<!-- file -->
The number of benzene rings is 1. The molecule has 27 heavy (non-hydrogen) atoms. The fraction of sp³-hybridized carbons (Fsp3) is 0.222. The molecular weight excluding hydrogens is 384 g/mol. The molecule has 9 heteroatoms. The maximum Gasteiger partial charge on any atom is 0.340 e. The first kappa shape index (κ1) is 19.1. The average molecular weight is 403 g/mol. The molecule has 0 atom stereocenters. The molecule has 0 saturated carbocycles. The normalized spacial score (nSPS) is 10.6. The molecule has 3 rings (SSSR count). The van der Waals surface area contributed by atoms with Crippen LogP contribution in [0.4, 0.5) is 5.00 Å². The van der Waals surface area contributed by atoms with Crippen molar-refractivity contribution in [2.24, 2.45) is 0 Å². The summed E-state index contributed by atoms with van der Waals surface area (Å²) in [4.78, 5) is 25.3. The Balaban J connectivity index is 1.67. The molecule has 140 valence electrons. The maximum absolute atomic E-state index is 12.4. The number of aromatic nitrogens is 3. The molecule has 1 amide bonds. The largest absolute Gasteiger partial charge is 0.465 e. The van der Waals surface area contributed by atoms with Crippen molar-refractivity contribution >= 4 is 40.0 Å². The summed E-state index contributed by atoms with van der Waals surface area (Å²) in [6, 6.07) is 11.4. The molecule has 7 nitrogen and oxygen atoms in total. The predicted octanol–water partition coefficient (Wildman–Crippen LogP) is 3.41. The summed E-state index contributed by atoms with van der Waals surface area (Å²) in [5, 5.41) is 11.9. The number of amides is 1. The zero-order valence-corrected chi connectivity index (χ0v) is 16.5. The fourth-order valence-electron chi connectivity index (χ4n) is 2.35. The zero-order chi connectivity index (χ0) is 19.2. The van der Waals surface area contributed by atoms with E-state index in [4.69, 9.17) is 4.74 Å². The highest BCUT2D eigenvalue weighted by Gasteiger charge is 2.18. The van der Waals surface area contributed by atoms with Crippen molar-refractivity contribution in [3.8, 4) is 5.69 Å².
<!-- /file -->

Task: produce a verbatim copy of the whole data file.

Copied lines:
The number of benzene rings is 1. The molecule has 27 heavy (non-hydrogen) atoms. The fraction of sp³-hybridized carbons (Fsp3) is 0.222. The molecular weight excluding hydrogens is 384 g/mol. The molecule has 9 heteroatoms. The maximum Gasteiger partial charge on any atom is 0.340 e. The first kappa shape index (κ1) is 19.1. The average molecular weight is 403 g/mol. The molecule has 0 atom stereocenters. The molecule has 0 saturated carbocycles. The normalized spacial score (nSPS) is 10.6. The molecule has 3 rings (SSSR count). The van der Waals surface area contributed by atoms with Crippen LogP contribution in [0.4, 0.5) is 5.00 Å². The van der Waals surface area contributed by atoms with Crippen molar-refractivity contribution in [2.24, 2.45) is 0 Å². The summed E-state index contributed by atoms with van der Waals surface area (Å²) in [4.78, 5) is 25.3. The Balaban J connectivity index is 1.67. The molecule has 140 valence electrons. The maximum absolute atomic E-state index is 12.4. The number of aromatic nitrogens is 3. The molecule has 1 amide bonds. The largest absolute Gasteiger partial charge is 0.465 e. The van der Waals surface area contributed by atoms with Crippen molar-refractivity contribution >= 4 is 40.0 Å². The summed E-state index contributed by atoms with van der Waals surface area (Å²) in [6, 6.07) is 11.4. The molecule has 7 nitrogen and oxygen atoms in total. The predicted octanol–water partition coefficient (Wildman–Crippen LogP) is 3.41. The summed E-state index contributed by atoms with van der Waals surface area (Å²) in [5, 5.41) is 11.9. The number of amides is 1. The zero-order valence-corrected chi connectivity index (χ0v) is 16.5. The fourth-order valence-electron chi connectivity index (χ4n) is 2.35. The zero-order chi connectivity index (χ0) is 19.2. The van der Waals surface area contributed by atoms with E-state index in [4.69, 9.17) is 4.74 Å². The highest BCUT2D eigenvalue weighted by Gasteiger charge is 2.18. The van der Waals surface area contributed by atoms with Crippen molar-refractivity contribution in [3.8, 4) is 5.69 Å².